FBI says US water supplies logical attack target
WASHINGTON - The FBI said yesterday U.S. water supplies can be considered a \"logical target for a possible terrorist attack,\" although authorities know of no credible threat to poison the nation\'s drinking water, and carrying out such an attack would be harder than it sounds.
At a hearing before a House of Representatives subcommittee on potential threats to the water supply, the nation\'s publicly owned water agencies also asked Congress to spend $5 billion to shore up the water supply infrastructure with the aim of protecting national security.
\"Could our water be poisoned? Can the distribution system be shut down? Can biological agents be placed in the system? As you know, our water supply can be affected by a number of malicious enemies,\" Ronald Dick, director of the FBI\'s National Infrastructure Protection Center, told a panel of the House Transportation and Infrastructure Committee.
\"Based on available intelligence and investigative information, there are currently no specific, credible threats to any water distribution network. We cannot rest on that information, though,\" Dick added.
Law enforcement authorities have been scrambling to protect against numerous types of potential domestic attacks in the wake of the Sept. 11 attacks in which hijackers crashed airliners into the twin towers of the World Trade Center in New York and the Pentagon outside Washington.
The subcommittee\'s chairman, Tennessee Republican Rep. John Duncan, said the men who carried out the attacks turned planes into weapons of mass destruction. He said U.S. officials must consider the possibility of someone turning water supplies into weapons of mass destruction through contamination.
\"One of the worst things we could do would be to exaggerate the threat that\'s out there, or help create some kind of a panic situation,\" Duncan said. \"On the other hand, we need to look very seriously at the situation that we now have before us and do whatever is reasonable and responsible.\"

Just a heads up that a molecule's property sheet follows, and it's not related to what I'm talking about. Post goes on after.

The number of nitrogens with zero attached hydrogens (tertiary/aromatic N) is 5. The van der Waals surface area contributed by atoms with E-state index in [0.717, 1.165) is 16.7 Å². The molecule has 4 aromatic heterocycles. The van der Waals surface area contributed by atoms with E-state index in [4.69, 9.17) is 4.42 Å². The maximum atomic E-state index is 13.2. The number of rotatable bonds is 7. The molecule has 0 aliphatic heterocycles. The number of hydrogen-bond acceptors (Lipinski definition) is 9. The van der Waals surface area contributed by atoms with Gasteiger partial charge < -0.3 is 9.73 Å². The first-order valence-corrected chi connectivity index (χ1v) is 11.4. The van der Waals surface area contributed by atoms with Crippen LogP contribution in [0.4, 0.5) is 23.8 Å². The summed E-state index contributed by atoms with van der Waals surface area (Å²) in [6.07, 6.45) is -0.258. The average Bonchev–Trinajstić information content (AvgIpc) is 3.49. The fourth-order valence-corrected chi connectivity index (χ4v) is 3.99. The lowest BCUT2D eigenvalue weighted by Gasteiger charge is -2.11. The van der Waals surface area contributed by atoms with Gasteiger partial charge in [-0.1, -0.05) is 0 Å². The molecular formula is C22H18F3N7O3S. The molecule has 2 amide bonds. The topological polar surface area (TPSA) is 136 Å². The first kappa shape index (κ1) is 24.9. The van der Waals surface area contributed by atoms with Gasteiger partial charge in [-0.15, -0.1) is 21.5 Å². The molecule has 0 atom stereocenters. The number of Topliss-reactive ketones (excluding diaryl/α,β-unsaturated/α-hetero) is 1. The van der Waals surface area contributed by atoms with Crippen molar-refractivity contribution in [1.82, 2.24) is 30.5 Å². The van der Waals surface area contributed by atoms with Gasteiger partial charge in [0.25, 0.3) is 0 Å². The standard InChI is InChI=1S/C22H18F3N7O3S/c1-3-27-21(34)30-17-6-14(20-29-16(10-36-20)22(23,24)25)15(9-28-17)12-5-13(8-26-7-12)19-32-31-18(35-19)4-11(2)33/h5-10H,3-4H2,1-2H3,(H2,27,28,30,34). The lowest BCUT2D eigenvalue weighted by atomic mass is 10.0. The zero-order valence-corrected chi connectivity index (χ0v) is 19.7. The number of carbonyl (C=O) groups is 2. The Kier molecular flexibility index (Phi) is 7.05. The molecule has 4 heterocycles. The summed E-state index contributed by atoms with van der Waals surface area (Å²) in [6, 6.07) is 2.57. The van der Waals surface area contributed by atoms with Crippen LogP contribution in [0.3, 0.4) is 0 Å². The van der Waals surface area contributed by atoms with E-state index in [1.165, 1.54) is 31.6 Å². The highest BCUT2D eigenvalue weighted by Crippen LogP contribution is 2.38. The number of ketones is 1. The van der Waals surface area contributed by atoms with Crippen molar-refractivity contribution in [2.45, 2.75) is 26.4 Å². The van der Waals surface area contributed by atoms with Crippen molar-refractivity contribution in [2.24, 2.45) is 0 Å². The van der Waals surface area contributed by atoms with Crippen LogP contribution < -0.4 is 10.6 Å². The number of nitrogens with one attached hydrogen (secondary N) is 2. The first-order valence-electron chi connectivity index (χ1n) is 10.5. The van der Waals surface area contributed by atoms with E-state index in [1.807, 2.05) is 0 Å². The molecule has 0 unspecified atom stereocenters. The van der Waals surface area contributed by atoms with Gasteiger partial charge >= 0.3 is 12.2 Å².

Dick said the FBI coordinates a threat-assessment process in order to assess the credibility of any possible threat such as introducing deadly bacteria or viruses, chemicals or radioactive material into water supplies.
\"With regard to contamination by biological agents, the nation\'s water supply may seem to be a logical target for a terrorist attack,\" Dick said. He added that the FBI views such an attack as \"possible but not probable,\" noting that a perpetrator would need large amounts of a contaminant and knowledge of and access to key locations in the water supply.
A FRAGMENTED WATER-SUPPLY SYSTEM
\"Because our supply consists of many systems, it would be difficult for a terrorist attack to have a broad, long-term impact,\" Dick said. There are 168,000 public drinking water systems throughout America.
\"Further, contamination of a water reservoir with a biological agent would probably not pose a large risk to public health because of the dilution effect, filtration and disinfection of the water,\" he added. \"To contaminate the water supply with a hazardous industrial chemical, it would take a truckload of the chemical to have any effect.\"
Dick said germs can cause disease by being ingested through drinking water, but inhaling these pathogens would be more deadly. He added that most viruses and bacteria would be rendered harmless by the chlorination process at water treatment facilities.
Environmental Protection Agency official Marianne Horinko noted that on Friday the EPA created a task force aimed at helping federal, state and local officials better safeguard the nation\'s drinking water supply from attack.
John Sullivan of the Boston Water and Sewer Commission, who represented the Association of Metropolitan Water Agencies, told the House panel U.S. drinking water utilities have been on a heightened state of alert since Sept. 11.
But Sullivan, whose group represents utilities that provide water to 160 million Americans, said emergency-response plans in place at many water systems address emergencies due to natural disasters or accidents - not deliberate attacks.
Sullivan asked Congress for $5 billion to help rehabilitate the water and waste-water treatment infrastructure to allow for better treatment, storage, transmission and distribution.
Story by Will Dunham
REUTERS NEWS SERVICE
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